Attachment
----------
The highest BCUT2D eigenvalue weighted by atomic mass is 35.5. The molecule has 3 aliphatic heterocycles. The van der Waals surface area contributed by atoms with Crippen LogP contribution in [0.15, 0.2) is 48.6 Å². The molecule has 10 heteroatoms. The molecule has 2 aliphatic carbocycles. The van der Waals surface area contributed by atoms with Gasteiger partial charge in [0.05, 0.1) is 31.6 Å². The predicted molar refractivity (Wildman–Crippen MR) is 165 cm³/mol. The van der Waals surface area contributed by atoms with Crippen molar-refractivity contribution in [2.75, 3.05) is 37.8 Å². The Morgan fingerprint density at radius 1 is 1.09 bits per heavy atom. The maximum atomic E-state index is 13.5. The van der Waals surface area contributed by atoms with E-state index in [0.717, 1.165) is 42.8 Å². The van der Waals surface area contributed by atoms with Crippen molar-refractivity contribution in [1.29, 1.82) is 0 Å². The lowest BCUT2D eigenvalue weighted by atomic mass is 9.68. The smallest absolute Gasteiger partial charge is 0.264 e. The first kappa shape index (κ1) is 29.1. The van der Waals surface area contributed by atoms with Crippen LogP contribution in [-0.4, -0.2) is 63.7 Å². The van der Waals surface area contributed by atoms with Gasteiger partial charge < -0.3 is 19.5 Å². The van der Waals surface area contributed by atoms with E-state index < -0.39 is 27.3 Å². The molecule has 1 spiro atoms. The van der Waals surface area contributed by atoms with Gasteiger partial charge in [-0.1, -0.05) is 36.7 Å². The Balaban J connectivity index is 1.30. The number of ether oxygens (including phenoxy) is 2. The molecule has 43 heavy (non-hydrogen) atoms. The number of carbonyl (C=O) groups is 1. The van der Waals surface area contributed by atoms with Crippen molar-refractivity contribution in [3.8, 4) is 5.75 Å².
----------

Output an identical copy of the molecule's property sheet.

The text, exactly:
The highest BCUT2D eigenvalue weighted by atomic mass is 35.5. The molecule has 3 aliphatic heterocycles. The van der Waals surface area contributed by atoms with Crippen LogP contribution in [0.15, 0.2) is 48.6 Å². The molecule has 10 heteroatoms. The molecule has 2 aliphatic carbocycles. The van der Waals surface area contributed by atoms with Gasteiger partial charge in [0.05, 0.1) is 31.6 Å². The predicted molar refractivity (Wildman–Crippen MR) is 165 cm³/mol. The van der Waals surface area contributed by atoms with Crippen molar-refractivity contribution in [2.75, 3.05) is 37.8 Å². The Morgan fingerprint density at radius 1 is 1.09 bits per heavy atom. The maximum atomic E-state index is 13.5. The van der Waals surface area contributed by atoms with E-state index in [0.717, 1.165) is 42.8 Å². The van der Waals surface area contributed by atoms with Crippen molar-refractivity contribution in [1.29, 1.82) is 0 Å². The lowest BCUT2D eigenvalue weighted by atomic mass is 9.68. The smallest absolute Gasteiger partial charge is 0.264 e. The first kappa shape index (κ1) is 29.1. The van der Waals surface area contributed by atoms with Crippen LogP contribution in [-0.4, -0.2) is 63.7 Å². The van der Waals surface area contributed by atoms with Gasteiger partial charge < -0.3 is 19.5 Å². The van der Waals surface area contributed by atoms with E-state index < -0.39 is 27.3 Å². The molecule has 1 spiro atoms. The van der Waals surface area contributed by atoms with Gasteiger partial charge in [-0.1, -0.05) is 36.7 Å². The Balaban J connectivity index is 1.30. The number of ether oxygens (including phenoxy) is 2. The molecule has 43 heavy (non-hydrogen) atoms. The number of carbonyl (C=O) groups is 1. The van der Waals surface area contributed by atoms with Crippen molar-refractivity contribution in [3.8, 4) is 5.75 Å².